Being a parent of a child with autism, I’m used to certain manner in which we (i.e., my son and I) do things. For example, restaurant dining usually involves getting up and wandering around with my son, singing songs of the table, and having conversations in which I talk to and answer for my son. To other patrons this probably looks a bit odd. (In my experience servers and patrons are very understanding and make all sorts of accommodations for us.)
This last week we went out for fries after an afternoon of hiking. We went to a restaurant we’d been to before and as before, arrived there about 3 p.m. The restaurant is usually empty around this time (save for a few people there for coffee) but on this visit there were several people eating, including a mom with her two children. We went about our usual routine but I couldn’t help but notice how the other family talked, ate, and behaved. I didn’t feel any jealousy, self-pity, or frustration. (At one time, when my son was first diagnosed, these were the only emotions I felt). I just kind of realized that, at least for the last while, I had forgotten how a “typical” kid does things, and hence how a typical parent and child interact and do things like eat at a restaurant.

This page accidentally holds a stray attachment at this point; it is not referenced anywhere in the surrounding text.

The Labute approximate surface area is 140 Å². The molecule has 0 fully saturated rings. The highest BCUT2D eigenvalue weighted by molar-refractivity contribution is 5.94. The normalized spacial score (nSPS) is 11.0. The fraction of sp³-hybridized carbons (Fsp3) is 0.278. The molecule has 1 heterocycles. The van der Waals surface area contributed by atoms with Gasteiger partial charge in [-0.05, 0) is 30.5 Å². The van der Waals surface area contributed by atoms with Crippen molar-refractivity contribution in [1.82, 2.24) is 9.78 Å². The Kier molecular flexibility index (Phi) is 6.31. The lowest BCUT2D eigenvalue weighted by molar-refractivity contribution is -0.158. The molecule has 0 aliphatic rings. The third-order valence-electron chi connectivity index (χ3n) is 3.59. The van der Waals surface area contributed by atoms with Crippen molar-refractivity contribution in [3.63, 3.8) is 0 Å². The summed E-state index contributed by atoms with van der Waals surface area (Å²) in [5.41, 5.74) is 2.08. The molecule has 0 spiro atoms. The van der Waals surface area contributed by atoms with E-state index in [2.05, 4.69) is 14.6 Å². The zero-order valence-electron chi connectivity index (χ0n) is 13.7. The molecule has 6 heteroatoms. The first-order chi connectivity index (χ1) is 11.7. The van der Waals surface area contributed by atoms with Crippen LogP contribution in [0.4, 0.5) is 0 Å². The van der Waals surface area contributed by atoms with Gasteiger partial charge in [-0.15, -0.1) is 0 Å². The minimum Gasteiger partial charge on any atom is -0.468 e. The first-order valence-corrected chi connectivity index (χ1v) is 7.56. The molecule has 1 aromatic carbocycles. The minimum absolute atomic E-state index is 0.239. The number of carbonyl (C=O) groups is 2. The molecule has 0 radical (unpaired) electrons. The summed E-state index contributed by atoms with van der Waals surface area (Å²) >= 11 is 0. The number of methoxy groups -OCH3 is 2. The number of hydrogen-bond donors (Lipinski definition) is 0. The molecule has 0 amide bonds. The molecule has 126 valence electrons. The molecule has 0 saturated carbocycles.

We typically measure what is normal relative to a benchmark. A large literature in behavioral economics (e.g., prospect theory, the theory of mental accounting, and insights from research on subjective well-being) has demonstrated this time and time again. I guess this is part of the reason why children without special needs are referred to as “typical” rather than “normal”. Our dining experience made me recognize (again) how important interacting with others, observing the world, and taking advantage of the opportunities social interactions present are in working with my child. By observing these things and taking advantage of these opportunities, I have a reference of what is typical. This helps me challenge and push my son to behaving “typically” and being more independent. Having challenges in one’s life (e.g., an autistic child) can naturally breed a sense of isolation and motivate behavior that separates you from others. Not only is this bad to the well-being of a caregiver, but it can be bad for the therapy design and well-being of a child.